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QRIC track work testing yields 95% compliance rate

Queensland Racing Integrity Commission (QRIC) Integrity Investigations Team (IIT) testing since 1 July has resulted in almost 95% of the test results in compliance with the rules.

The IIT has carried out 559 human urine samples and 127 breath tests from thoroughbred and harness racing participants all over the state from Brisbane and the Gold Coast in the south east, as far west as Mt Isa, Longreach and Roma, up to Cairns and Atherton in the north and including centres such as Toowoomba, Beaudesert, Ipswich, Gatton, Sunshine Coast, Kilcoy, Gympie, Oakey, Charters Towers and Rockhampton.  

Queensland Racing Integrity Commissioner Ross Barnett said the no notice testing operation was an important part of the work of the Commission and of the 155 jockeys, 41 apprentice jockeys and 292 track work riders currently registered in Queensland, most have been tested at least once during the period.

“These no notice testing operations provide a level of confidence to the industry that the Commission is doing what it can to ensure a safe work place for jockeys and track work riders who put their lives on the line every time they saddle up,” he said.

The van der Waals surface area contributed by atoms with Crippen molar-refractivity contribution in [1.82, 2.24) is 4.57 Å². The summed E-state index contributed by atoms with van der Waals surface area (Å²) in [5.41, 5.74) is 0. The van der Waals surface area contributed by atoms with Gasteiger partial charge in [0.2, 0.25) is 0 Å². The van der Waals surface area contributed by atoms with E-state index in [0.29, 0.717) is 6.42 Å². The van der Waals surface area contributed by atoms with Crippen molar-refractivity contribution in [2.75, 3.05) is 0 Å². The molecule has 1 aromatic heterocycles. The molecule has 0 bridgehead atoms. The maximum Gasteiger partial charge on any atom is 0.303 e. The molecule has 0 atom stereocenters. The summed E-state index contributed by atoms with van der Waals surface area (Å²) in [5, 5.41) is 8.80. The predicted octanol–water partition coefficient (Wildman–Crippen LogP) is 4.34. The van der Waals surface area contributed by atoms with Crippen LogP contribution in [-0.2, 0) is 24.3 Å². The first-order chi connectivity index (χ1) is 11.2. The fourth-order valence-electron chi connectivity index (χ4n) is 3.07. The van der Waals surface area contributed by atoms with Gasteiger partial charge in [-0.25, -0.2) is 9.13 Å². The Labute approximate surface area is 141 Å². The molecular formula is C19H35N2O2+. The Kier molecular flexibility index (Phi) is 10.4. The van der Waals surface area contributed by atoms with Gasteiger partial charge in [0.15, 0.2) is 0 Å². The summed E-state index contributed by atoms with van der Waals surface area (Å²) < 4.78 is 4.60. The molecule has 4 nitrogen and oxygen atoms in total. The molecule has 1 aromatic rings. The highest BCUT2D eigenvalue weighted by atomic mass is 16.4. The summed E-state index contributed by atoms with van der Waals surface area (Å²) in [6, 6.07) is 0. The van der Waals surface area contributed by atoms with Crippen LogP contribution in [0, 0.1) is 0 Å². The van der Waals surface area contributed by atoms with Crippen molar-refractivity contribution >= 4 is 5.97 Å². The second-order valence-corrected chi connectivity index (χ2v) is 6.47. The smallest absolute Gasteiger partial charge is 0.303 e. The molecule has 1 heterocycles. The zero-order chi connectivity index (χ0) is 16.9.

Confirmed positive results to prohibited substances were found in 14 thoroughbred participants including to THC, oxazepam, temazepam, cocaine, acetazolamide, ketamine, norketamine, dehydronorketamine, amphetamine, methamphetamine, zopiclone, morphine and codeine and four participants returned alcohol readings in excess of the permitted .02 threshold.

The latest positive screen was taken at Marburg track work yesterday when a harness trainer/driver was stood down when his alcohol reading returned above the .02 threshold, he also screened positive to Benzodiazepines. This is the only harness racing participant to screen positive since 1 July.

It is one of the positive screens that are awaiting confirmatory analysis including one positive screens for THC, one for methamphetamine/amphetamines, three positive screens for opiates and two for benzodiazepines, one for THC as well as one for methamphetamine and amphetamine.

In the period since 1 July, there have been seven instances of participants who failed to provide samples. Two participants have since faced the stewards resulting in one disqualification and one suspension. There has also been six occasions involving three participants who substituted their samples and all three have been disqualified. One case is currently being finalised by the Stewards.

Commissioner Barnett said those riding impaired with drugs or alcohol were a danger to everyone on the track and the selfish and risky behaviour was unacceptable.

“I am disappointed with the number and variety of offences that we have detected, they speak to a selfish disregard by those participants for the safety of their colleagues,” he said.

“However, it is encouraging that the number of breaches in the past five months shows close to a 95% compliance rate and the vast majority of riders are taking their risk seriously and behaving in a professional manner.

“It also shows there is still work to be done and the Commission will continue its ongoing program of anywhere, anytime testing and participants should expect to be tested.”
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